Nixon Peabody's Gilbreth noted that some employers may not have the desire or even the bandwidth to create and enforce different rules that are based on workers' vaccination status. So, one option for those companies will be to just continue treating everyone as if they aren't vaccinated, at least for the time being.
But that approach could put employers in a tricky position that will likely engender pressure from workers and patrons to change course.
"I think that's going to be pretty daunting for employers to take that position because I think employees that are vaccinated are not going to be happy with that [and] customers are not going to be happy with that," he said.
How Will Having Two Sets of Rules Work in Practice?
If employers do opt for two sets of rules for vaccinated and unvaccinated people, that will create a different set of issues to confront, including how to make sure that the rules are being followed. Their options may include asking workers to attest in some way to their vaccination status and trusting that they are being honest, or proactively seeking proof of vaccination.
The approach that an employer picks, Coburn said, may hinge on the type of workforce it has and the industry it operates in. For example, in a professional white collar setting, employers may have a "high degree of trust" that workers will honestly adhere to a rule that employers adopt that tracks the CDC's guidance without additional policing.
"Obviously if they get word that there is someone who not fully vaccinated [and] not wearing a mask, you need to be ready and have a process in place to look into those [situations] and deal with them," Coburn said.
But employers may ultimately be pushed toward a "trust but verify" model since people may leave their jobs or customers may take their business elsewhere if they become upset that the company isn't going far enough, according to Gilbreth.
"There may be some pressure from the workforces to really take that extra step to verify," Gilbreth said. He noted that employers could be stuck in the middle if some workers don't want to share their vaccination status because they believe it to be private health information and others want their employer to verify vaccination status because of the potential danger for the workforce at large.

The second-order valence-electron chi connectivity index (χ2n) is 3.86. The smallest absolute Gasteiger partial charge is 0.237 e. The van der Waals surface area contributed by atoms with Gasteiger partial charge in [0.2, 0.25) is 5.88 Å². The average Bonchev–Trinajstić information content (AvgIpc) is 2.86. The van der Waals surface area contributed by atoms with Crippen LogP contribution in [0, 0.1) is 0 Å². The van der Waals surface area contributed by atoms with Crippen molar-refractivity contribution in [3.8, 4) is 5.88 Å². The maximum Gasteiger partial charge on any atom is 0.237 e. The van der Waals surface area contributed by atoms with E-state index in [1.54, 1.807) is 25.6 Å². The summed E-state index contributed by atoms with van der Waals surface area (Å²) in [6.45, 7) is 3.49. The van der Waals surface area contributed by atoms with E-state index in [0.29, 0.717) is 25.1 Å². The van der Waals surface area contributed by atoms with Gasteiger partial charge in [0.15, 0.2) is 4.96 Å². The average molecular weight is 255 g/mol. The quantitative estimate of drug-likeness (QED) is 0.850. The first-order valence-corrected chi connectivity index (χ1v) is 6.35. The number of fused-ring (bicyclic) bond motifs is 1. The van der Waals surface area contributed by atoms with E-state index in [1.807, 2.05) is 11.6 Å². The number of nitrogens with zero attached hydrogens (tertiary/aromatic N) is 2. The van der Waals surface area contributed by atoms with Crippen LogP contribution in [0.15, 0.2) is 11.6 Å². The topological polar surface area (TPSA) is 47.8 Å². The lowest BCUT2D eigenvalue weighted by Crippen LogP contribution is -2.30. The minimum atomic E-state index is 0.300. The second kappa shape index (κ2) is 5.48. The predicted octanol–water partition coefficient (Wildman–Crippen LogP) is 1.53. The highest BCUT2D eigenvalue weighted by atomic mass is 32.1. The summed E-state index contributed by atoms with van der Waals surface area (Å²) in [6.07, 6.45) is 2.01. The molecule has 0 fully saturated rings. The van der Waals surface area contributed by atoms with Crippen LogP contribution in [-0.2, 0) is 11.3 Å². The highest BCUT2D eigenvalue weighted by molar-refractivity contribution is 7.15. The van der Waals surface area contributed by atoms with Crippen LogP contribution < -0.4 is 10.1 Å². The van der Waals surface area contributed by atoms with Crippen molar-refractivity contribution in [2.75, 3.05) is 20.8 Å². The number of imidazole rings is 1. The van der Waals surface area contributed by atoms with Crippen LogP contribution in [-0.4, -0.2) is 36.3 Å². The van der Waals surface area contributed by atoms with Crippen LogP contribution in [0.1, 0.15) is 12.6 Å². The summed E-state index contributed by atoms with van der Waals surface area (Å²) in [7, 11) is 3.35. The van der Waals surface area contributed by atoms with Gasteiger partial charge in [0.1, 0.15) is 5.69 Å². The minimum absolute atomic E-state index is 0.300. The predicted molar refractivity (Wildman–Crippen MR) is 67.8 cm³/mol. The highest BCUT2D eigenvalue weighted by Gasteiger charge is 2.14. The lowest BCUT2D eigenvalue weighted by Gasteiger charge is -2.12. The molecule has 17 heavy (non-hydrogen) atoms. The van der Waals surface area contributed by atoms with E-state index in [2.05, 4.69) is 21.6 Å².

"Both sides have valid arguments there," Gilbreth said. "It's going to put some employers in a challenging place."
How Private Should Workers' Vaccine Documentation Be?
If employers do opt to require proof of vaccinations, that comes with its own legal issues that employers will have to untangle. Among them is the extent to which documentation that workers submit is kept private and how employers even obtain that information.
In December, the U.S. Equal Employment Opportunity Commission issued vaccine-related guidance that said businesses can make workers prove they were inoculated against COVID-19 since it isn't an inquiry related to a person's disability and "is not likely to elicit information about a disability."
The Americans with Disabilities Act places limits on employers' ability to make workers take medical tests or otherwise seek out medical information about them.
But the agency warned that certain follow-up questions by employers could run afoul of the ADA if they do seek that kind of information. An example of one such query that the EEOC included in its guidance is if an employer asks a worker why he or she hasn't been vaccinated.
Coburn said the EEOC guidance is clear in directing employers that seek proof of vaccination to avoid follow-ups that could transform a non-disability-related inquiry into one that is.
"Employers should certainly just be asking the binary question: 'Are you fully vaccinated or are you not?' And there may be a third piece, 'If you're not fully vaccinated, do you intend to be?'" Coburn said. "But you certainly don't want to ask why someone is not fully vaccinated. … The employer wants to just have proof that they're vaccinated. Period, end-stop, no additional information."
But the commission wasn't entirely clear about whether information about a worker's vaccine status amounts to confidential medical information that is protected under the ADA, Coburn said.
Until the EEOC updates its guidance, if it even chooses to do so, Coburn said "the conservative approach" is for employers to handle a worker's CDC vaccination card or other proof that they were inoculated as confidential medical information that is held separate from a person's personnel file and isn't shared widely within a company.
Jackson Lewis' Pryor similarly highlighted the need for information about vaccination status remaining confidential, saying open disclosure of it could result in unvaccinated people left feeling as if they're being targeted.
"There is some concern about having individuals who are unvaccinated suddenly become like they're marked with a scarlet letter because there are protected reasons why people might not be vaccinated at this time," Pryor said.
--Editing by Abbie Sarfo.